Anthony Apubeo, GNA
Bolgatanga, Oct 18,
GNA – Paramount Chiefs in the Upper East Region have advocated the enactment of
a Legislative Instrument (LI) that would empower traditional authorities in the
country to prosecute people who engage in corrupt practices.
They made the call
in Bolgatanga during the National Anti-Corruption Plan (NACAP) awareness
engagement forum organised for the Upper East Regional House of Chiefs.
anti-corruption campaign was organised by the Commission on Human Rights and
Administrative Justice (CHRAJ) in collaboration with the Ghana Integrity
Initiative (GII) with financial support from the Transparency International.
NACAP seeks to
create a sustainable democratic society founded on good governance and imbued
with high ethics and integrity, devoid of corruption, through public
They said the
traditional authorities were committed to assisting the mandated institutions
to end the phenomenon of corruption however they did not have the mandate to
punish people who engaged in the act, to serve as deterrent to others.
Naba Baba Salifu
Atamale Lemyaarum, the Paramount Chief of the Bongo Traditional Area, said due
to the current system that restricted the traditional authorities from
prosecuting corrupt officials in their jurisdictions, culprits often got away
with evil acts, “because they have money they sometimes threaten to sue the
chiefs who stand in their way”, he added.
Naba Lemyaarum who
is also the Vice President of the Region’s House of Chiefs, therefore called
for the amendment of some provisions in the 1992 Constitution to give legal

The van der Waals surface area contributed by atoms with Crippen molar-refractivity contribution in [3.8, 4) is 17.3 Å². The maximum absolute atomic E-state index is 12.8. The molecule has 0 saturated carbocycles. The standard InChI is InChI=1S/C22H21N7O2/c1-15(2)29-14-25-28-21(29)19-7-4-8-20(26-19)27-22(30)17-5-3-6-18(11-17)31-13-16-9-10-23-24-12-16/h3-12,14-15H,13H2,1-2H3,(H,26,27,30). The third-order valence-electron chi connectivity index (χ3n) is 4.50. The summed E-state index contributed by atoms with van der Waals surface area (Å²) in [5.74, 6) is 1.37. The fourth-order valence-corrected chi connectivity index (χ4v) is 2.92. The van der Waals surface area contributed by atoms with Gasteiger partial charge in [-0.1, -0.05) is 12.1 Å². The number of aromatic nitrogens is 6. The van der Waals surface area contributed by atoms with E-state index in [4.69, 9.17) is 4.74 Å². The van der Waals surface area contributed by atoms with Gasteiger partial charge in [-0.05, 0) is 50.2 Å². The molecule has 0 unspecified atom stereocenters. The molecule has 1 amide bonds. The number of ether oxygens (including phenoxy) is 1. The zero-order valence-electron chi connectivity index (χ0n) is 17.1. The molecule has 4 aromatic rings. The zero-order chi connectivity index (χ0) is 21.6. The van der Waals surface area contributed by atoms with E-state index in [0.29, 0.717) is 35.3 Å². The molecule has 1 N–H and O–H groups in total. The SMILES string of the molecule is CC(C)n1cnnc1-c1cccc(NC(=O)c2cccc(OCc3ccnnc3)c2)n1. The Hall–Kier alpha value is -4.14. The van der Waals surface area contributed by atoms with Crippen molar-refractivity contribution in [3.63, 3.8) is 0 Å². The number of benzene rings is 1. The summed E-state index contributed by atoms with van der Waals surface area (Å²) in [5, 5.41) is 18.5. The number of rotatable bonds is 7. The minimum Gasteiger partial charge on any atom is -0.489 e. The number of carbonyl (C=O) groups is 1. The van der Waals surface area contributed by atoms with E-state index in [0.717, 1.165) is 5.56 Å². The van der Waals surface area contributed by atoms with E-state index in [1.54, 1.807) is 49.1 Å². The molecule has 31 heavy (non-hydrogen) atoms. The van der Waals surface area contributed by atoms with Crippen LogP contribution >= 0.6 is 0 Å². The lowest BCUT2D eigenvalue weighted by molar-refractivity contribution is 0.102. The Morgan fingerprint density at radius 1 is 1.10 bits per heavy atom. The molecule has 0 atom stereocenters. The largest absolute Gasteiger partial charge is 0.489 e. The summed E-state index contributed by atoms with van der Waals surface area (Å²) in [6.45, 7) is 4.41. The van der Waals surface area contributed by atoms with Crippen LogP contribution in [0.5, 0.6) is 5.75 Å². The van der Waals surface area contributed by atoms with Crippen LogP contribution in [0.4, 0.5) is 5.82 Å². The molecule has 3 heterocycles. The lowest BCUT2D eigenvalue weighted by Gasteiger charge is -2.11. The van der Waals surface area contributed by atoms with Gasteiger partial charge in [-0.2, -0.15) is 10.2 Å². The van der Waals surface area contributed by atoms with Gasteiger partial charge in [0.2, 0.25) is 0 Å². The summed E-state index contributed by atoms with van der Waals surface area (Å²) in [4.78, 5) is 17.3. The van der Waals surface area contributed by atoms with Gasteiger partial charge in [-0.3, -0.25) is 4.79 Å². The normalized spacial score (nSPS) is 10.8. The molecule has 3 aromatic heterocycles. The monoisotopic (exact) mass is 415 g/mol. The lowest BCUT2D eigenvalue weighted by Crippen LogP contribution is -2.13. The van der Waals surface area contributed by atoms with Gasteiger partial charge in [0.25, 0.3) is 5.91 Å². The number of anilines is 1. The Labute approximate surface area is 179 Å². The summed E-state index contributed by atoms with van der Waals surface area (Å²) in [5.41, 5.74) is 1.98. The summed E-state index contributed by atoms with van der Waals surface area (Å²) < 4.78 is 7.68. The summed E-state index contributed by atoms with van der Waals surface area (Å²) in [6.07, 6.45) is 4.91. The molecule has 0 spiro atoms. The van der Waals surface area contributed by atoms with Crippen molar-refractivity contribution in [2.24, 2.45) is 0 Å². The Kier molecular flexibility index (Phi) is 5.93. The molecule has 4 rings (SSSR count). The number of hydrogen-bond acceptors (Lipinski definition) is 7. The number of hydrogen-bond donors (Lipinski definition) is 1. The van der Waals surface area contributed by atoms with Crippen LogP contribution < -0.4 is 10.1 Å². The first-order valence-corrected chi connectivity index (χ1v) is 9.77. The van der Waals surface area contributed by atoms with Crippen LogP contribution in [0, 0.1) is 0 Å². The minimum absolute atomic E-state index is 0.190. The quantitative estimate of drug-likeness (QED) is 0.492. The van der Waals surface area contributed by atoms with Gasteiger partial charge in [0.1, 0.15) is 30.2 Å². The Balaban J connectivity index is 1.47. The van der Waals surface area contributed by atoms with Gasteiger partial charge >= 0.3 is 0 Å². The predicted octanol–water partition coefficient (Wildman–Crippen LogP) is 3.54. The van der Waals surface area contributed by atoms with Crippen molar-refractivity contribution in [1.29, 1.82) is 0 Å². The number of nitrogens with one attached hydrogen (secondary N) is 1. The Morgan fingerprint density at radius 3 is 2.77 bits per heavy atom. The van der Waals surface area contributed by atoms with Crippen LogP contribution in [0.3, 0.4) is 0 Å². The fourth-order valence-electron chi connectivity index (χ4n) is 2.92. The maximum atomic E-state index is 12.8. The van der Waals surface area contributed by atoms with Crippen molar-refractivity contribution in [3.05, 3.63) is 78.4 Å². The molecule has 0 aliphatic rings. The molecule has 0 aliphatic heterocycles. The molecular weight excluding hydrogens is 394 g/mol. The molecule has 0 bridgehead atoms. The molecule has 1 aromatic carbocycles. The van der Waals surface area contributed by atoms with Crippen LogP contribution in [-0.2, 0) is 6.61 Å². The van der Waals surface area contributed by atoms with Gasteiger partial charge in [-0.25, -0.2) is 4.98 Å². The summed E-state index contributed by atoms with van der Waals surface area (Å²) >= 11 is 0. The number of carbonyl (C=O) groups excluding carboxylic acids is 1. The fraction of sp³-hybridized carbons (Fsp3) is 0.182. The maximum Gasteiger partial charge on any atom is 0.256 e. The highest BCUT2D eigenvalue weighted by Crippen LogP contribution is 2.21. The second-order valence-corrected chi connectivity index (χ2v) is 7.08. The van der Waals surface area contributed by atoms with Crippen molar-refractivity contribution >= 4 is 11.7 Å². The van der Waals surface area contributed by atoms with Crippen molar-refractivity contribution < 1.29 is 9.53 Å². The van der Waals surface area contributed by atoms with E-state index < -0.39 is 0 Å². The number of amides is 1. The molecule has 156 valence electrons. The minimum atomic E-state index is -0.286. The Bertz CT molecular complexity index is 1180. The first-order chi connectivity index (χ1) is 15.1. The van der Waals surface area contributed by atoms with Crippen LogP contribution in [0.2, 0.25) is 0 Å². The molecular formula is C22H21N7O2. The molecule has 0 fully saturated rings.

backing to the custodians of land including; the paramount, divisional and sub
chiefs to crack the whip whenever one was found guilty.
He further asked for
the amendment of the Constitution to restrict lawyers from defending corrupt
officials in court so as to help speed up justice.
Mr Richard Quayson,
the Deputy Commissioner of CHRAJ, said Ghana lost about 20 per cent of the
annual budget to corrupt activities and about 30 per cent of every amount
government spent on procurement activity was lost through corruption.
He attributed the
cause to high indiscipline and lawlessness and added, “It is argued that what
we lose through corruption in a year is about 200 per cent more than all the
aid we receive in a year.”
Commissioner said corruption was a threat to national development and the
efforts to achieve Ghana beyond aid agenda and called on the traditional
authorities to use their influence to educate their subjects on the need to end
corruption for sustainable development.
Madam Mary Awelana
Addah, Programmes Manager, GII, stated that true democracy depended on the will
and ability of citizens to fully participate in the governance of the country
by demanding accountability from duty bearers and reporting corrupt officials
to mandated institutions for proper investigation and prosecution.
Mr Jaladeen Abdulai,
the Regional Director, CHRAJ, urged the citizenry to employ the Whistle Blowers
Act as an effective mechanism to expose corrupt activities to ensure